I should add that the scandalous reputation of Western tourists (particularly those of countries who have colonized other countries) is frequently valid, and I applaud when one nation resists becoming the outhouse/brothel of another. We do not need another Vegas or Bangkok or Cancun or Amsterdam or Macau where anything and everything goes. But then, neither do we need an indoor ski slope, underwater hotel, nor islands shaped like the continents , especially if the phrase “anything goes” in Dubai is best applied in a sentence that also contains “justice” and “out the window.” So what does Dubai have to offer to keep investors interested and what are they doing to keep people coming back?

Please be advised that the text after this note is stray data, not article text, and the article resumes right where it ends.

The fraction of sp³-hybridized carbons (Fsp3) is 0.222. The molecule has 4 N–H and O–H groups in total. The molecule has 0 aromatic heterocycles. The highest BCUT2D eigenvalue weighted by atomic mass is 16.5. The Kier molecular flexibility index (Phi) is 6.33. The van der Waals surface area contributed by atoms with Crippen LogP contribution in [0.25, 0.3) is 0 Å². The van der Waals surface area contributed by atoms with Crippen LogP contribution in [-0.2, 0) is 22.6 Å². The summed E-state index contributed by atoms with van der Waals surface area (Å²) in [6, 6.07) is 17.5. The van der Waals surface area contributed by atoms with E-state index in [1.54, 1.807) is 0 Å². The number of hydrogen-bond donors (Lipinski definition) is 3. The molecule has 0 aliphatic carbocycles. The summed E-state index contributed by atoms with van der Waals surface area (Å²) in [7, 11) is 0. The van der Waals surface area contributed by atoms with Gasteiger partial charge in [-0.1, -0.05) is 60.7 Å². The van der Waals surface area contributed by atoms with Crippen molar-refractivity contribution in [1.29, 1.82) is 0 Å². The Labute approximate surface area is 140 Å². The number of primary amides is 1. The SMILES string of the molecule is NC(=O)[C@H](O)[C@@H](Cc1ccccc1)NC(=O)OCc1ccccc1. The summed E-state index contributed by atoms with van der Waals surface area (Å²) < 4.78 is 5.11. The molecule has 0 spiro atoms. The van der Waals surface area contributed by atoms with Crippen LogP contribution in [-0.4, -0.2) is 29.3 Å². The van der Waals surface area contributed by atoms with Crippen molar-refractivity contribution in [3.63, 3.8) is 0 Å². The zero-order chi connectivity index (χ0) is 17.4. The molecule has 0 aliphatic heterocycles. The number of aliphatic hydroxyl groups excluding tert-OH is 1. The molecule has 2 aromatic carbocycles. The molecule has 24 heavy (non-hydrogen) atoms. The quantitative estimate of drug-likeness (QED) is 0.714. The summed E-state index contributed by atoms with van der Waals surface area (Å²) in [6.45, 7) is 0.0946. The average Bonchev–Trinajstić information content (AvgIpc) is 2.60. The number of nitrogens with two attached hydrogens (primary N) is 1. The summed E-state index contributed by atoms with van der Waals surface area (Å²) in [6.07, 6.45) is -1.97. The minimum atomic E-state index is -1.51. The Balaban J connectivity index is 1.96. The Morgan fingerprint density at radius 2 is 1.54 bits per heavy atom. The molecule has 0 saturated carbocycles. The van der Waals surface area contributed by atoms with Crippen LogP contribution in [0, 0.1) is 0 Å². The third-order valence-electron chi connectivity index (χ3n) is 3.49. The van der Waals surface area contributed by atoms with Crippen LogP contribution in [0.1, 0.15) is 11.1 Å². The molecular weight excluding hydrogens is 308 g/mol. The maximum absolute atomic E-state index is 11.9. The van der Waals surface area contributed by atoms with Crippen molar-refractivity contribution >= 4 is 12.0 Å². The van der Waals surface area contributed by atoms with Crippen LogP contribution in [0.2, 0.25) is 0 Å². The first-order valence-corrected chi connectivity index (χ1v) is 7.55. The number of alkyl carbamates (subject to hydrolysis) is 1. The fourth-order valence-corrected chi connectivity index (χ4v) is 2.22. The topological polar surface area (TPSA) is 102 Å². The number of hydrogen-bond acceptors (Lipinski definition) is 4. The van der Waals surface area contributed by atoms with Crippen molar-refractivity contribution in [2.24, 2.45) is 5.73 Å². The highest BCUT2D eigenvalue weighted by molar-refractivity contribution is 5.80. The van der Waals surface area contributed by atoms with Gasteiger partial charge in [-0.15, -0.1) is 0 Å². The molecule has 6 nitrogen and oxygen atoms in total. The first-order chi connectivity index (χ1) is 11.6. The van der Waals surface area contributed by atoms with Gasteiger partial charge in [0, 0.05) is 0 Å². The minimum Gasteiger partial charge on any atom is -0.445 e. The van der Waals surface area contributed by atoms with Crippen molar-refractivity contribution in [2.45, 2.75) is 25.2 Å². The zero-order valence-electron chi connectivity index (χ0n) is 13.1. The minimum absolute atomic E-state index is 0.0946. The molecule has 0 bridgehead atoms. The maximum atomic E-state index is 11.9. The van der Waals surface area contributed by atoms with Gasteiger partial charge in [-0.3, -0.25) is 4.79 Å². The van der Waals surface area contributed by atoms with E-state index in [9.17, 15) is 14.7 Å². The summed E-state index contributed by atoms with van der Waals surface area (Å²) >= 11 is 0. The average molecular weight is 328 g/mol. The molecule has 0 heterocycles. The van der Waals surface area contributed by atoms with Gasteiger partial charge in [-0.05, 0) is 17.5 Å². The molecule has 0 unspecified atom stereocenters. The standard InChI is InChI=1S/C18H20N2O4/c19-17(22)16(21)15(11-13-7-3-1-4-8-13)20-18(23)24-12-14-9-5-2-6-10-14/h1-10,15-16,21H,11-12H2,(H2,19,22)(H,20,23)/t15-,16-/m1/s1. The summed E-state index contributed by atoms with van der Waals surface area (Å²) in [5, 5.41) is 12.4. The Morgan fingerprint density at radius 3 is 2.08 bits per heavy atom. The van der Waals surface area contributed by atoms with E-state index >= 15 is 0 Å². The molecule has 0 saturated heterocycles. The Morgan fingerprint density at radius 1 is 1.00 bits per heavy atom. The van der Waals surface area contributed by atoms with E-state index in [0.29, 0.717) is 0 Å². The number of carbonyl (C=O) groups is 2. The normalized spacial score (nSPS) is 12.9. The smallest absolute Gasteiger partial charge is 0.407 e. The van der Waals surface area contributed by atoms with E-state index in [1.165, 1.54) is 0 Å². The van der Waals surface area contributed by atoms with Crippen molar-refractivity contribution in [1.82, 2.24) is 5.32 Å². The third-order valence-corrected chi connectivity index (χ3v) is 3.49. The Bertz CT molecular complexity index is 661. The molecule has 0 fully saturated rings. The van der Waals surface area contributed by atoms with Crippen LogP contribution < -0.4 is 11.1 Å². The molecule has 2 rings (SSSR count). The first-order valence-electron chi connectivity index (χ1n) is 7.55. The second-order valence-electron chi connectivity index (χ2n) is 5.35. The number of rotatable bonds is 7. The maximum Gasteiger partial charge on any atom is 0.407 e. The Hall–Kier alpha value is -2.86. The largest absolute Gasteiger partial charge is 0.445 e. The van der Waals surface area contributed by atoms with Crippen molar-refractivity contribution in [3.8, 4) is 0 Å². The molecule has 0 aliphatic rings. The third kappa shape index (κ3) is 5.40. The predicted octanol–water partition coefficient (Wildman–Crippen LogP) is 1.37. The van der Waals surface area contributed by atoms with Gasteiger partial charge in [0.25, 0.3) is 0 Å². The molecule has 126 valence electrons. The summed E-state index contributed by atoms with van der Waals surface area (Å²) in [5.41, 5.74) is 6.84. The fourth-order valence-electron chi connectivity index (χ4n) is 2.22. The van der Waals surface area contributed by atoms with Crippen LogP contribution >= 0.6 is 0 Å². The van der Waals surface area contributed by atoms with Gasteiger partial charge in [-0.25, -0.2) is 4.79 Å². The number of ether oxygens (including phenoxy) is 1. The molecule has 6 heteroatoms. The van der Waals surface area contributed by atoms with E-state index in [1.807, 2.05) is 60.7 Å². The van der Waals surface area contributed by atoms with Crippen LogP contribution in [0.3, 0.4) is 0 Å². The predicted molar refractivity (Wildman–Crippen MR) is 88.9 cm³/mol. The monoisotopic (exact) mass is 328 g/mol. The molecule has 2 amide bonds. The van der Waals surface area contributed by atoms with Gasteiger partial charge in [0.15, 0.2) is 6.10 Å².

If some of the recent press that the city has received is any indication, the powers that be are either not committed to keeping people interested, or they think we’ll all just convert to their method of doing things. That would be a tad hubristic on their part (but these guys aren’t exactly known for their humility), and in order for Dubai’s reputation as a cosmopolitan and commercial Mecca to last, they need to keep negative PR to a minimum. So it boggles the mind that the city is actually trying to bill itself as a place for romantic resorts when one reads stories like this one from the BBC about a pair of Britons given a “light sentence” of three months jail time for getting a little too snuggly on the beach. Here is what the article says about their case: